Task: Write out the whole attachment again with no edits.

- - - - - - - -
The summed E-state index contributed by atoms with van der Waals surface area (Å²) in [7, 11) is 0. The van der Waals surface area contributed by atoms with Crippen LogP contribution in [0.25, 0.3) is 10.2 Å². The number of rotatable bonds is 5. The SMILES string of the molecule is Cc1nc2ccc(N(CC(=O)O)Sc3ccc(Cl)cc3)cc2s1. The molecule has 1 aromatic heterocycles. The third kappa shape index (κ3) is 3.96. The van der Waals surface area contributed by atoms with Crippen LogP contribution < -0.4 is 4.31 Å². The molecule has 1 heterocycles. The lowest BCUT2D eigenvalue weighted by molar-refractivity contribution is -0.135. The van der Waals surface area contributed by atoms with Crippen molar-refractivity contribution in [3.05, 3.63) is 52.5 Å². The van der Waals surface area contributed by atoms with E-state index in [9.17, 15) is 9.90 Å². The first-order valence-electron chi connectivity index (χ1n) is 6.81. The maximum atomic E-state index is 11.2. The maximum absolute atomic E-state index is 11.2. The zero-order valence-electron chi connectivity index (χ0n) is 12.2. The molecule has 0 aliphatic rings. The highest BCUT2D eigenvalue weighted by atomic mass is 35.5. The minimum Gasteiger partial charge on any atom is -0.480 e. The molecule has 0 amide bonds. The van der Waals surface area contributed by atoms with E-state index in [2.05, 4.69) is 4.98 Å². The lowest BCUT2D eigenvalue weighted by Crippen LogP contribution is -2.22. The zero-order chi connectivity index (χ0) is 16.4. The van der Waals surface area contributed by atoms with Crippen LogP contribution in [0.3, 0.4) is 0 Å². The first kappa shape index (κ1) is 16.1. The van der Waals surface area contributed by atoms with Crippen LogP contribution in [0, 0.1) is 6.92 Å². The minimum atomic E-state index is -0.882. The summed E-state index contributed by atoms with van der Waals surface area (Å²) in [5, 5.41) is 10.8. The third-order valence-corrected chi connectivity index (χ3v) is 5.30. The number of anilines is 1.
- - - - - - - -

The summed E-state index contributed by atoms with van der Waals surface area (Å²) in [7, 11) is 0. The van der Waals surface area contributed by atoms with Crippen LogP contribution in [0.25, 0.3) is 10.2 Å². The number of rotatable bonds is 5. The SMILES string of the molecule is Cc1nc2ccc(N(CC(=O)O)Sc3ccc(Cl)cc3)cc2s1. The molecule has 1 aromatic heterocycles. The third kappa shape index (κ3) is 3.96. The van der Waals surface area contributed by atoms with Crippen LogP contribution < -0.4 is 4.31 Å². The molecule has 1 heterocycles. The lowest BCUT2D eigenvalue weighted by molar-refractivity contribution is -0.135. The van der Waals surface area contributed by atoms with Crippen molar-refractivity contribution in [3.05, 3.63) is 52.5 Å². The van der Waals surface area contributed by atoms with E-state index in [9.17, 15) is 9.90 Å². The first-order valence-electron chi connectivity index (χ1n) is 6.81. The maximum atomic E-state index is 11.2. The maximum absolute atomic E-state index is 11.2. The zero-order valence-electron chi connectivity index (χ0n) is 12.2. The molecule has 0 aliphatic rings. The highest BCUT2D eigenvalue weighted by atomic mass is 35.5. The minimum Gasteiger partial charge on any atom is -0.480 e. The molecule has 0 amide bonds. The van der Waals surface area contributed by atoms with E-state index in [2.05, 4.69) is 4.98 Å². The lowest BCUT2D eigenvalue weighted by Crippen LogP contribution is -2.22. The zero-order chi connectivity index (χ0) is 16.4. The van der Waals surface area contributed by atoms with Crippen LogP contribution in [0.3, 0.4) is 0 Å². The first kappa shape index (κ1) is 16.1. The van der Waals surface area contributed by atoms with Crippen LogP contribution in [0, 0.1) is 6.92 Å². The minimum atomic E-state index is -0.882. The summed E-state index contributed by atoms with van der Waals surface area (Å²) in [5, 5.41) is 10.8. The third-order valence-corrected chi connectivity index (χ3v) is 5.30. The number of anilines is 1.